What warped idealism (or an unfathomable political correctness) would prompt the West to sentence a good country with millions of decent citizens to a slow death under a malignant and wanton dictator who ultimately brought Zimbabwe to its knees. What does the British government have to say now about repercussions of its 1960’s policies against that country? Is political correctness so mainstream that death and destruction are justified on its altar? Where now are the lords of Whitehall who sacrificed the lives of millions of Zimbabweans to poverty, unemployment and death? Didn’t they know what Mugabe was made of? Or did they, and didn’t care anyway, just to be rid of yet another “African problem”? Not satisfied with a sitting multi-racial government which may have had a chance of success, the West demanded, and got, Mugabe, and he became president in 1980.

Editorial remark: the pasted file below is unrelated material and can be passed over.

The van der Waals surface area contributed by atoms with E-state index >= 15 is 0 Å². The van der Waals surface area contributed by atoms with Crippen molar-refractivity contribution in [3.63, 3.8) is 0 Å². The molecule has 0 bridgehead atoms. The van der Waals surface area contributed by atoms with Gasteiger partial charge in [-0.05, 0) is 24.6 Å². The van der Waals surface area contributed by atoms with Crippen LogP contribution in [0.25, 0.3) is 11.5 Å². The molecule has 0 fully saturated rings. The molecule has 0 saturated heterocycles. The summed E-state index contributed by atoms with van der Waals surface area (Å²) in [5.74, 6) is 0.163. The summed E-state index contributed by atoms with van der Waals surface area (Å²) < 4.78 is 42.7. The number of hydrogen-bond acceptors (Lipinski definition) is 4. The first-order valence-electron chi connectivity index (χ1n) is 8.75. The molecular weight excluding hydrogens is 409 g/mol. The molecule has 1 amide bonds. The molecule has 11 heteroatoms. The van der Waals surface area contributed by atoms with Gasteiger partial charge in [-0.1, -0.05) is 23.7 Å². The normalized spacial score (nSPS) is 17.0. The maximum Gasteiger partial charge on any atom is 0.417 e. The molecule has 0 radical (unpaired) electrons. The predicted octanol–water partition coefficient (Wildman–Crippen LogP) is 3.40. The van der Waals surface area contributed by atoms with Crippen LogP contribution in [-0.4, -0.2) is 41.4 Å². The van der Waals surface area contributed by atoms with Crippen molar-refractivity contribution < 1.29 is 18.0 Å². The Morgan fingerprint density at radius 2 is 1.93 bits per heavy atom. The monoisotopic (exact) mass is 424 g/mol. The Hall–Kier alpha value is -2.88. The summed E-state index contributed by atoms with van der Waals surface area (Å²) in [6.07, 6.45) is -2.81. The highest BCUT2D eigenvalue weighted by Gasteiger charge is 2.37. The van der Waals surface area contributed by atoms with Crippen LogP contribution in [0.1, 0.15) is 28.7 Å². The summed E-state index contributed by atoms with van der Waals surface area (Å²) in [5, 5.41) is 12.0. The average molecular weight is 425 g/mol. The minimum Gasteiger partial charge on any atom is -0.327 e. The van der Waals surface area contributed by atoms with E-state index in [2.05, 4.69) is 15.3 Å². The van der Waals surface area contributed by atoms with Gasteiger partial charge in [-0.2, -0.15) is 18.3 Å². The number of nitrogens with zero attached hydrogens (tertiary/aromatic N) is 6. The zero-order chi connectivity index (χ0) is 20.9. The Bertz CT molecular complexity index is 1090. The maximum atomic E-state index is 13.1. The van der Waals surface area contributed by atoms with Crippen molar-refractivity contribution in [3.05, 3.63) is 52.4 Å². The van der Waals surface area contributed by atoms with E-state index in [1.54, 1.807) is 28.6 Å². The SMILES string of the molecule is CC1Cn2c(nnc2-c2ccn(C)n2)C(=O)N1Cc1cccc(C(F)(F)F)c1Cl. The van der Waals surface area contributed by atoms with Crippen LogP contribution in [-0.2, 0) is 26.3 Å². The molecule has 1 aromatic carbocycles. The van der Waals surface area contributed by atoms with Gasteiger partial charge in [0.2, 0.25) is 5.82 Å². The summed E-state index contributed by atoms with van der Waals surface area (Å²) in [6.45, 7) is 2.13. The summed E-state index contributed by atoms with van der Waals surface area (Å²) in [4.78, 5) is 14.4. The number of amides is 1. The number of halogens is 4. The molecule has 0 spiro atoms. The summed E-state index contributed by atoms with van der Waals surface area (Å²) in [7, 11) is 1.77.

The tales of Zimbabwean suffering are legion, and South Africa has been a next-door witness to this misery. This year alone, typhoid outbreaks have ravaged the country due to contaminated water. (In 2008 more than 4 000 people died of cholera.) Infrastructure has collapsed, corruption is rife. Many citizens of Harare the capital have not had municipal water for more than a decade. A shortage of drugs and basic health equipment has caused unnecessary deaths. There is 90% unemployment, while a quarter of the population has fled the country, many to South Africa where they inhabit the squatter camps surrounding SA’s cities. Others have turned to crime and now fill South Africa’s jails.